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Pickle Me This

April 19, 2006

Prep Afterwords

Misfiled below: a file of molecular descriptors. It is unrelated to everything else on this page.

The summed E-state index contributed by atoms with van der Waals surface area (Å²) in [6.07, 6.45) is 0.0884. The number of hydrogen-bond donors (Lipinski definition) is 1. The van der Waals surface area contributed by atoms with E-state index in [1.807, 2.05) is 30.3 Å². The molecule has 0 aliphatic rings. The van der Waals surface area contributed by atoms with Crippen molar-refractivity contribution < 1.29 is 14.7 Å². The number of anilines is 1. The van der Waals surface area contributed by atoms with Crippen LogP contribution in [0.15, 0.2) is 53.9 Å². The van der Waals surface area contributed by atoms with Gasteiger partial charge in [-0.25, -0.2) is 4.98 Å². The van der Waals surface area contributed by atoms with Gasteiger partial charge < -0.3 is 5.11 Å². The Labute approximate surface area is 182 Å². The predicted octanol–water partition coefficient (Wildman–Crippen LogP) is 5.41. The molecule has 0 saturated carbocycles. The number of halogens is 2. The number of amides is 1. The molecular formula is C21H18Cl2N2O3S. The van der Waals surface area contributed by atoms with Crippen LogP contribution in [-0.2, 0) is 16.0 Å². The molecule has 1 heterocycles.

I read Prep, in a day and a bit because times a wasting. It’s not chick lit. But it’s not really lit either. If anything, it’s really boring and goes on for 400 pages as such. I guess if one has literary aspirations, I would encourage them not to write from a fourteen year old’s point of view. Because otherwise, they feel the need to overcompensate by having the narrator’s adult-self confusingly just start to commentate out of the blue, or have much of the story take place in English classes so several literary themes could be checked. I thought maybe it was just me, because I’m not a fan of YA fiction anymore, but according to amazon reviews, the kids don’t like Prep much either. Perhaps Prep’s biggest letdown was the inconsistency of the narrative voice; was she an adult reflecting on her youth, was she an unreliable narrator who thought she knew it all, was she a young wise cracking Holden Caulfield, was she wise beyond her years? I felt like perhaps SIttenfeld wasn’t sure, because Lee Fiora was a bit of all of that, which was a bit confusing. Also, there was no plot. Things happen, but not for motivating purposes. I sort of wanted her to drop out after sophomore year, just so the book would be over. There was no revelation at the end. And I didn’t come away from the book having learned anything new. Perhaps it’s because it’s centred on high school students- I don’t actually consider high school that defining. It’s formative, but in high school everybody is sort of an idiot, everybody is melodramatic. Its what happens next that really matters. There were some wonderful bits in Prep. Some of the writing was really excellent, but got lost on the density of the text. Lee’s relationship with her parents was poignantly illustrated, and really heartbreaking at times. I was intrigued by some of the stories of the adult secondary characters in Prep, who were more interesting than the teenagers, I thought. And some of the themes were fascinating but there were just too many of them. And perhaps my assessment of Sittenfeld’s book is a bit harsh, but her review of Melissa Bank’s book was so incredibly scathing, and having read Prep I’m not sure exactly where Sittenfeld got off doing that.

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